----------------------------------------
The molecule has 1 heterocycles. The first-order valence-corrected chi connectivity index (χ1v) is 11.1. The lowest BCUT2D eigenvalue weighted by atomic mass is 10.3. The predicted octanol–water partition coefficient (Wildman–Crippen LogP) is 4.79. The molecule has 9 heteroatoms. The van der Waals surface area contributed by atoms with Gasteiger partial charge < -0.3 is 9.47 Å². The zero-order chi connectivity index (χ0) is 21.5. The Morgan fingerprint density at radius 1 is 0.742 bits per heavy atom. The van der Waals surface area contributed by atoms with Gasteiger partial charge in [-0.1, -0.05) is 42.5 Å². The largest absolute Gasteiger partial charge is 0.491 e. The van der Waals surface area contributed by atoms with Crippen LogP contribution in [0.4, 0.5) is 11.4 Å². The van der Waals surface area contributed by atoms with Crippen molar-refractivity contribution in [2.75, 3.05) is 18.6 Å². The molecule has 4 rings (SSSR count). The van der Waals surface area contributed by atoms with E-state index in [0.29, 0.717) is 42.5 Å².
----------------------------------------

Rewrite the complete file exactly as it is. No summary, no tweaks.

The molecule has 1 heterocycles. The first-order valence-corrected chi connectivity index (χ1v) is 11.1. The lowest BCUT2D eigenvalue weighted by atomic mass is 10.3. The predicted octanol–water partition coefficient (Wildman–Crippen LogP) is 4.79. The molecule has 9 heteroatoms. The van der Waals surface area contributed by atoms with Gasteiger partial charge < -0.3 is 9.47 Å². The zero-order chi connectivity index (χ0) is 21.5. The Morgan fingerprint density at radius 1 is 0.742 bits per heavy atom. The van der Waals surface area contributed by atoms with Gasteiger partial charge in [-0.1, -0.05) is 42.5 Å². The largest absolute Gasteiger partial charge is 0.491 e. The van der Waals surface area contributed by atoms with Crippen LogP contribution in [0.4, 0.5) is 11.4 Å². The van der Waals surface area contributed by atoms with Crippen molar-refractivity contribution in [2.75, 3.05) is 18.6 Å². The molecule has 4 rings (SSSR count). The van der Waals surface area contributed by atoms with E-state index in [0.29, 0.717) is 42.5 Å².